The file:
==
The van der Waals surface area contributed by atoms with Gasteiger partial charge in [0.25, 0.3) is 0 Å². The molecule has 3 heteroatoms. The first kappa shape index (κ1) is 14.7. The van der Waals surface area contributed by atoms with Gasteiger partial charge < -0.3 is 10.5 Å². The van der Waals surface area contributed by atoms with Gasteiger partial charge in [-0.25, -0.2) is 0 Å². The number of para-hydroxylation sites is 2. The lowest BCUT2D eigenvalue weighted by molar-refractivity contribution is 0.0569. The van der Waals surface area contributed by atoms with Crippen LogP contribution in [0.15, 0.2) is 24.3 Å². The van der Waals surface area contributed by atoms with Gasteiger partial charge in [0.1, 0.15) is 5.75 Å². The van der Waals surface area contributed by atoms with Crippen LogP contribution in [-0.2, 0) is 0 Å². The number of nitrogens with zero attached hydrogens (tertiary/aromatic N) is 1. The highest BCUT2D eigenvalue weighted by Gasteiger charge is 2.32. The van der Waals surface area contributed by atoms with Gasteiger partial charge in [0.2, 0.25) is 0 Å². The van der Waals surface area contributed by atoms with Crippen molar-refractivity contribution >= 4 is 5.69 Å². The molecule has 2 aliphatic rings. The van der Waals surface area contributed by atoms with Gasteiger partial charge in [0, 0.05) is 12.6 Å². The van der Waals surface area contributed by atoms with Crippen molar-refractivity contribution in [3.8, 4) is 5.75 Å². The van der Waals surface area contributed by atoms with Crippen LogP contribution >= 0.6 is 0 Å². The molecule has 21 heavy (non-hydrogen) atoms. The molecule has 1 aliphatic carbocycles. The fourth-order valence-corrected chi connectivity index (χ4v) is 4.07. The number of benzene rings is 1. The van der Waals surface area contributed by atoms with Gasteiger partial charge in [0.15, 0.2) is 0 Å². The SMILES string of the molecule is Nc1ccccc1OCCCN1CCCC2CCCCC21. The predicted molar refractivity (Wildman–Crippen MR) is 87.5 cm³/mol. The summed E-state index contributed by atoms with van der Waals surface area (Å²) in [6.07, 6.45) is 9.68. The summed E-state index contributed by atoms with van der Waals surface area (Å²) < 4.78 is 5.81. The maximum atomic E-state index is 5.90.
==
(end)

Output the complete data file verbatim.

The van der Waals surface area contributed by atoms with Gasteiger partial charge in [0.25, 0.3) is 0 Å². The molecule has 3 heteroatoms. The first kappa shape index (κ1) is 14.7. The van der Waals surface area contributed by atoms with Gasteiger partial charge < -0.3 is 10.5 Å². The van der Waals surface area contributed by atoms with Gasteiger partial charge in [-0.25, -0.2) is 0 Å². The number of para-hydroxylation sites is 2. The lowest BCUT2D eigenvalue weighted by molar-refractivity contribution is 0.0569. The van der Waals surface area contributed by atoms with Crippen LogP contribution in [0.15, 0.2) is 24.3 Å². The van der Waals surface area contributed by atoms with Gasteiger partial charge in [0.1, 0.15) is 5.75 Å². The van der Waals surface area contributed by atoms with Crippen LogP contribution in [-0.2, 0) is 0 Å². The number of nitrogens with zero attached hydrogens (tertiary/aromatic N) is 1. The highest BCUT2D eigenvalue weighted by Gasteiger charge is 2.32. The van der Waals surface area contributed by atoms with Gasteiger partial charge in [0.2, 0.25) is 0 Å². The van der Waals surface area contributed by atoms with Crippen molar-refractivity contribution >= 4 is 5.69 Å². The molecule has 2 aliphatic rings. The van der Waals surface area contributed by atoms with Gasteiger partial charge in [0, 0.05) is 12.6 Å². The van der Waals surface area contributed by atoms with Crippen molar-refractivity contribution in [3.8, 4) is 5.75 Å². The van der Waals surface area contributed by atoms with Crippen LogP contribution >= 0.6 is 0 Å². The molecule has 21 heavy (non-hydrogen) atoms. The molecule has 1 aliphatic carbocycles. The fourth-order valence-corrected chi connectivity index (χ4v) is 4.07. The number of benzene rings is 1. The van der Waals surface area contributed by atoms with Gasteiger partial charge in [0.15, 0.2) is 0 Å². The SMILES string of the molecule is Nc1ccccc1OCCCN1CCCC2CCCCC21. The predicted molar refractivity (Wildman–Crippen MR) is 87.5 cm³/mol. The summed E-state index contributed by atoms with van der Waals surface area (Å²) in [6.07, 6.45) is 9.68. The summed E-state index contributed by atoms with van der Waals surface area (Å²) < 4.78 is 5.81. The maximum atomic E-state index is 5.90.